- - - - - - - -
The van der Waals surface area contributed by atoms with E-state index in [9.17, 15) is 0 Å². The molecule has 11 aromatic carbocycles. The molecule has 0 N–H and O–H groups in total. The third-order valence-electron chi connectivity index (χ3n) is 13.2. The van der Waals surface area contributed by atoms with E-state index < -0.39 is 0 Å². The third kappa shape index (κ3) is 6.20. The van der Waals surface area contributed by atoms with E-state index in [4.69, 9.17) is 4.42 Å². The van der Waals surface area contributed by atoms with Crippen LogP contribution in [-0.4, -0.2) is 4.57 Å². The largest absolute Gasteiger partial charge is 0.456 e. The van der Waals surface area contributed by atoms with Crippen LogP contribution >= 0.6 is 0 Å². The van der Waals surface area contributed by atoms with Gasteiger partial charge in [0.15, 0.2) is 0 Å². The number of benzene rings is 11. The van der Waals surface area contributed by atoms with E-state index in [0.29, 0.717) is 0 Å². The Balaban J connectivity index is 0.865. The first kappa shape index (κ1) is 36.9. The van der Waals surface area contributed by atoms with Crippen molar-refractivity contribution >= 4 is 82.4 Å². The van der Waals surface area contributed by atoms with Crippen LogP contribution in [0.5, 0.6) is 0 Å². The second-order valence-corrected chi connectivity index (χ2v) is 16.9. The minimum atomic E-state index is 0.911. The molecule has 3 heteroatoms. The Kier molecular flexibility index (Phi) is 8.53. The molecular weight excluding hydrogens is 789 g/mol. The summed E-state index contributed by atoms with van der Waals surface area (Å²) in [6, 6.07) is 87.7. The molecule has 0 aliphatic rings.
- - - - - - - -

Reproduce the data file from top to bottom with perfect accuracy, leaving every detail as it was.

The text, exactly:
The van der Waals surface area contributed by atoms with E-state index in [9.17, 15) is 0 Å². The molecule has 11 aromatic carbocycles. The molecule has 0 N–H and O–H groups in total. The third-order valence-electron chi connectivity index (χ3n) is 13.2. The van der Waals surface area contributed by atoms with E-state index < -0.39 is 0 Å². The third kappa shape index (κ3) is 6.20. The van der Waals surface area contributed by atoms with E-state index in [4.69, 9.17) is 4.42 Å². The van der Waals surface area contributed by atoms with Crippen LogP contribution in [-0.4, -0.2) is 4.57 Å². The largest absolute Gasteiger partial charge is 0.456 e. The van der Waals surface area contributed by atoms with Crippen LogP contribution >= 0.6 is 0 Å². The van der Waals surface area contributed by atoms with Gasteiger partial charge in [0.15, 0.2) is 0 Å². The number of benzene rings is 11. The van der Waals surface area contributed by atoms with E-state index in [0.29, 0.717) is 0 Å². The Balaban J connectivity index is 0.865. The first kappa shape index (κ1) is 36.9. The van der Waals surface area contributed by atoms with Crippen molar-refractivity contribution >= 4 is 82.4 Å². The van der Waals surface area contributed by atoms with Crippen LogP contribution in [0.5, 0.6) is 0 Å². The second-order valence-corrected chi connectivity index (χ2v) is 16.9. The minimum atomic E-state index is 0.911. The molecule has 3 heteroatoms. The Kier molecular flexibility index (Phi) is 8.53. The molecular weight excluding hydrogens is 789 g/mol. The summed E-state index contributed by atoms with van der Waals surface area (Å²) in [6, 6.07) is 87.7. The molecule has 0 aliphatic rings.